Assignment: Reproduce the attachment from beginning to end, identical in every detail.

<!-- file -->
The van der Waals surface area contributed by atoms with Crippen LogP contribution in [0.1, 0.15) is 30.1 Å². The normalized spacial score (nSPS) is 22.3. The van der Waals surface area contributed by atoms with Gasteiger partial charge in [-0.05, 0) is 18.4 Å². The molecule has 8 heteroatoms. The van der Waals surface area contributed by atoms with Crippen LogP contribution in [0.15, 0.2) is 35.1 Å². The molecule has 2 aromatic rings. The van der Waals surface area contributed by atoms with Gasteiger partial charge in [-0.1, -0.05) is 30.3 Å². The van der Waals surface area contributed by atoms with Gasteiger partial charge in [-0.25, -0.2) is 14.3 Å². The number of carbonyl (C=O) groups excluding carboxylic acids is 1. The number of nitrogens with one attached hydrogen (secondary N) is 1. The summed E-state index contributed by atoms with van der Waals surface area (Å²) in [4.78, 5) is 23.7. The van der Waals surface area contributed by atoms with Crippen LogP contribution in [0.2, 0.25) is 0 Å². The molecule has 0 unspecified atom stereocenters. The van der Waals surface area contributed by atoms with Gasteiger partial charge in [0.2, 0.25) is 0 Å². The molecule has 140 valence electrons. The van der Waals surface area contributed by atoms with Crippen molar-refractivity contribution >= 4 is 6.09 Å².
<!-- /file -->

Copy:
The van der Waals surface area contributed by atoms with Crippen LogP contribution in [0.1, 0.15) is 30.1 Å². The normalized spacial score (nSPS) is 22.3. The van der Waals surface area contributed by atoms with Gasteiger partial charge in [-0.05, 0) is 18.4 Å². The molecule has 8 heteroatoms. The van der Waals surface area contributed by atoms with Crippen LogP contribution in [0.15, 0.2) is 35.1 Å². The molecule has 2 aromatic rings. The van der Waals surface area contributed by atoms with Gasteiger partial charge in [-0.1, -0.05) is 30.3 Å². The van der Waals surface area contributed by atoms with Gasteiger partial charge in [-0.25, -0.2) is 14.3 Å². The number of carbonyl (C=O) groups excluding carboxylic acids is 1. The number of nitrogens with one attached hydrogen (secondary N) is 1. The summed E-state index contributed by atoms with van der Waals surface area (Å²) in [4.78, 5) is 23.7. The van der Waals surface area contributed by atoms with Crippen LogP contribution in [0.2, 0.25) is 0 Å². The molecule has 0 unspecified atom stereocenters. The van der Waals surface area contributed by atoms with Gasteiger partial charge in [0.2, 0.25) is 0 Å². The molecule has 140 valence electrons. The van der Waals surface area contributed by atoms with Crippen molar-refractivity contribution >= 4 is 6.09 Å².